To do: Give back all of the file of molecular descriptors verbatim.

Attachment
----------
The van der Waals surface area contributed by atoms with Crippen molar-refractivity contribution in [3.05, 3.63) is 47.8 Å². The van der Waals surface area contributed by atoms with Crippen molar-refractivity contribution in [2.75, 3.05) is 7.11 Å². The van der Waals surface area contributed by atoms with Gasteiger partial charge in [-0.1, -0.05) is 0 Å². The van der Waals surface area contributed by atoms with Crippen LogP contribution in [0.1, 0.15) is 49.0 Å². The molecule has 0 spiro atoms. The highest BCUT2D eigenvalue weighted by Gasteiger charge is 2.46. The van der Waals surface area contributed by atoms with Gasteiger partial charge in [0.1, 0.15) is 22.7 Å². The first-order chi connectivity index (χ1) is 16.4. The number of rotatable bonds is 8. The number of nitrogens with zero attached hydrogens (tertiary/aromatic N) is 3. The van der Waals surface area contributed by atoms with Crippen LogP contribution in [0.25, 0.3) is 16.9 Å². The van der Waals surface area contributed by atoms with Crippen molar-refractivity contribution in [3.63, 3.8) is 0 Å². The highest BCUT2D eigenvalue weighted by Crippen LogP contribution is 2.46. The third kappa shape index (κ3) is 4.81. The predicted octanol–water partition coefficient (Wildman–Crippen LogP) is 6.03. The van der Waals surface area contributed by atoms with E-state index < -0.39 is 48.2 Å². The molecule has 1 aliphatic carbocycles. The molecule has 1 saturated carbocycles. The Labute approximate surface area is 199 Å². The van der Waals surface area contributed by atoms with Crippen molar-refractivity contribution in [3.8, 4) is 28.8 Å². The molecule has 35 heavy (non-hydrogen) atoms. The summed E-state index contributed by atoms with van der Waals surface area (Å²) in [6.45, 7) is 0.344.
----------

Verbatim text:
The van der Waals surface area contributed by atoms with Crippen molar-refractivity contribution in [3.05, 3.63) is 47.8 Å². The van der Waals surface area contributed by atoms with Crippen molar-refractivity contribution in [2.75, 3.05) is 7.11 Å². The van der Waals surface area contributed by atoms with Gasteiger partial charge in [-0.1, -0.05) is 0 Å². The van der Waals surface area contributed by atoms with Crippen LogP contribution in [0.1, 0.15) is 49.0 Å². The molecule has 0 spiro atoms. The highest BCUT2D eigenvalue weighted by Gasteiger charge is 2.46. The van der Waals surface area contributed by atoms with Gasteiger partial charge in [0.1, 0.15) is 22.7 Å². The first-order chi connectivity index (χ1) is 16.4. The number of rotatable bonds is 8. The number of nitrogens with zero attached hydrogens (tertiary/aromatic N) is 3. The van der Waals surface area contributed by atoms with Crippen LogP contribution in [0.25, 0.3) is 16.9 Å². The van der Waals surface area contributed by atoms with Crippen molar-refractivity contribution in [3.63, 3.8) is 0 Å². The highest BCUT2D eigenvalue weighted by Crippen LogP contribution is 2.46. The third kappa shape index (κ3) is 4.81. The predicted octanol–water partition coefficient (Wildman–Crippen LogP) is 6.03. The van der Waals surface area contributed by atoms with E-state index < -0.39 is 48.2 Å². The molecule has 1 aliphatic carbocycles. The molecule has 1 saturated carbocycles. The Labute approximate surface area is 199 Å². The van der Waals surface area contributed by atoms with Crippen molar-refractivity contribution in [3.8, 4) is 28.8 Å². The molecule has 35 heavy (non-hydrogen) atoms. The summed E-state index contributed by atoms with van der Waals surface area (Å²) in [6.45, 7) is 0.344.